This is a writeup for the “spkac” challenge from the CONFidence 2016 Teaser CTF. It was a cryptography challenge worth 200 points.

The Challenge

We’re given access to a website with an HTML form:

Form presented by the challenge

We are given the choice between two messages: “Welcome” and “Flag”. Sadly but predicatbly, just submitting the form with the flag selected, just returns an error.

What we see below that is an HTML keygen element. When a form with such an element is submitted, the browser creates a public key and uses the corresponding secret key to sign the public key together with an optional challenge. The public key, the challenge and the signature are then put together into a structure named SignedPublicKeyAndChallenge, which is probably what gave the exercise its name. This structure is first encoded using ASN.1 (specifically, DER), then base64-encoded, and finally sent to the server along with other form data. The form in our task uses the secret we put in the text box as the challenge. The default type of key appears to be RSA.

When we submit the form with the “Welcome” message, we’re taken to the following website:

After submittung the Form

We’re seeing an encrypted message, an “Install Key” button, and some instructions. The “Install Key” button makes our browser install the previously generated key as a personal certificate. The instructions below tell us how the export that certificate, extract the private key, and use that to decrypt the message. (The instructions didn’t work for me, I had to add the -nodes option to the first command.)

We’re also given a glimpse at some code running on the server:

def dataToVerify(der, secret):
	# We can't trust secret sent by browser, user can modify it !
	der[0][1] = pyasn1.type.char.IA5String(secret)
	return pyasn1.codec.der.encoder.encode(der[0])

def cmpMin(a,b):
	minLen = min(len(a),len(b))
	if minLen < 1:
	# empty string ? !
	return False
	for i in range(minLen):
		if a[::-1][i] <> b[::-1][i]:
			return False
	return True

def verify(der, secret):
	md5rsa = pow(getSignature(der), 65537, getN(der))
	md5cmp = ''
	while md5rsa:
		md5cmp = chr(md5rsa % 256) + md5cmp
		md5rsa /= 256
	# md5cmp is with padding, so compare only up to hash length
	return cmpMin(md5cmp,, secret)).digest())

In the verify function at the bottom, we can see that the server extracts the signature s and the modulus N from the structure, computes s65537 mod N and encodes that number into a big-endian string of bytes. That string is then compared to some hash value via the cmpMin function, which basically just checks if the shorter one of its arguments is a suffix of the other. The comment in verify tells us that the programmer wanted to ignore the padding this way.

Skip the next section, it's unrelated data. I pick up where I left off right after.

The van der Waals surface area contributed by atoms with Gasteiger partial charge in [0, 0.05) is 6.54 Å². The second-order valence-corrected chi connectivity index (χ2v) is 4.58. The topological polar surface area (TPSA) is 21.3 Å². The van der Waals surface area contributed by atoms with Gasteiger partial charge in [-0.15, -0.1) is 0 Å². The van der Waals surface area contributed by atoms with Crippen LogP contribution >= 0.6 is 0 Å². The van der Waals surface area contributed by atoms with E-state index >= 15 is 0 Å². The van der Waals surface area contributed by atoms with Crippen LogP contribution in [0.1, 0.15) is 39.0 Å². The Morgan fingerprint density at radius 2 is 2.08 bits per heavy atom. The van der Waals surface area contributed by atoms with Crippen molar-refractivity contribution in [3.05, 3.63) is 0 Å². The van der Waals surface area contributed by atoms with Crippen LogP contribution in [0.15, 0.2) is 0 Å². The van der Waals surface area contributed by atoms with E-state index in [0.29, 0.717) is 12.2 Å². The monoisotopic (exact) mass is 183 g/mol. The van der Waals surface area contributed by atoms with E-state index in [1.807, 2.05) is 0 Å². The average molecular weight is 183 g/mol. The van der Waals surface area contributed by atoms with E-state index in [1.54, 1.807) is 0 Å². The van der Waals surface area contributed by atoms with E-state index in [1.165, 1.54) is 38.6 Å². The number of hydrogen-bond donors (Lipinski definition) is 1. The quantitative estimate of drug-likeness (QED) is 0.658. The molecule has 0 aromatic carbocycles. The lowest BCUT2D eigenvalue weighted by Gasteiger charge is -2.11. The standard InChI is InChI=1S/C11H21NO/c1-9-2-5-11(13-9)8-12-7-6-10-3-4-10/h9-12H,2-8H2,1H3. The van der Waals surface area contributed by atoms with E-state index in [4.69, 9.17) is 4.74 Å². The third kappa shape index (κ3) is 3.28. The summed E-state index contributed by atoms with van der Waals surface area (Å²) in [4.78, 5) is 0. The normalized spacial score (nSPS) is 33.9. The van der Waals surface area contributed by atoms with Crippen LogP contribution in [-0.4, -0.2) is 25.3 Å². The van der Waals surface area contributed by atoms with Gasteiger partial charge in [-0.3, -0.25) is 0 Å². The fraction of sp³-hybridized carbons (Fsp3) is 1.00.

The Attack

The critical bug is just this: the cmpMin function. If s65537 mod N were between 1 and 255 (including both), the cmpMin function would just check if that number equals the last byte of some unknown md5 hash value. So, if we could create numbers si such that si65537 mod N = i, for all i between 1 and 255, we could just try all of them. One of them would have to match the last byte of the md5 hash, unless that byte was 0. (We’d be unlucky in this case, but not lost.)

So, how can we create such numbers? The answer is easy. Recall that with RSA signatures, in order to sign some padded message m, we interpret m as a number and compute s = md mod N, where d is the secret key. In order to verify this signature s, we compute se mod N and check if that is a valid padded message. (Here, e = 65537, a very common choice.) Critically, raising some number to the e-th power and raising it to the d-th power are two complementary operations: Each one reverses the other. So, if we want to find a number si such that sie mod N = i, we can simply compute si as id mod N. Taking that number to the e-th power simply undoes the previous exponentiation with d, so we’re back at i.

Implementing the Attack

… was probably the hardest part of this challenge. I submitted the form described above, captured my traffic using BURP, and then extracted the encoded SignedPublicKeyAndChallenge structure. After stripping three layers of encoding (url encoding, base64 and ASN.1), I faced layers of ASN.1 structures within ASN.1 structures. I tried to poke around in there using the pyasn1 module, which was quite a pain. In retrospect, I should have tried the asn1crypto module for python, which might have made this a lot easier. I’m noting that for the next challenge.

I also saved the certificate, converted it to an unencrypted .pem file using the instructions given in the challenge, and wrote some python code to extract the secret key from that file.

Once I had everything decoded, I replaced the signature in my request with a number that would trigger the bug described above (i.e. one of the si-s), added the ASN.1 and base64 encodings, and issued a request to the server using the requests python module. (This one is definitly worth a look!) I tried this for all respective si. In most cases, the server returned an error (which is okay, remember that we’re trying to brute-force the last byte of the unknown md5 hash value), but after a few seconds I got a response that actually contained an encrypted message. I decrypted that message using the openssl command suggested by the challenge authors, and got the flag:


My code is quite messy, and since the challenge is down by now, I can not test any cleaned-up version. So I didn’t want to change my code too much. With this warning being given, you can find my code in our github repository. I’m also attaching the final encrypted message, the secret key generated by my browser in an (unencrypted) .pem file, and the HTML pages returned by the server. (Apparently, the HTML keygen element was replaced by some select element during saving… But you get the idea.)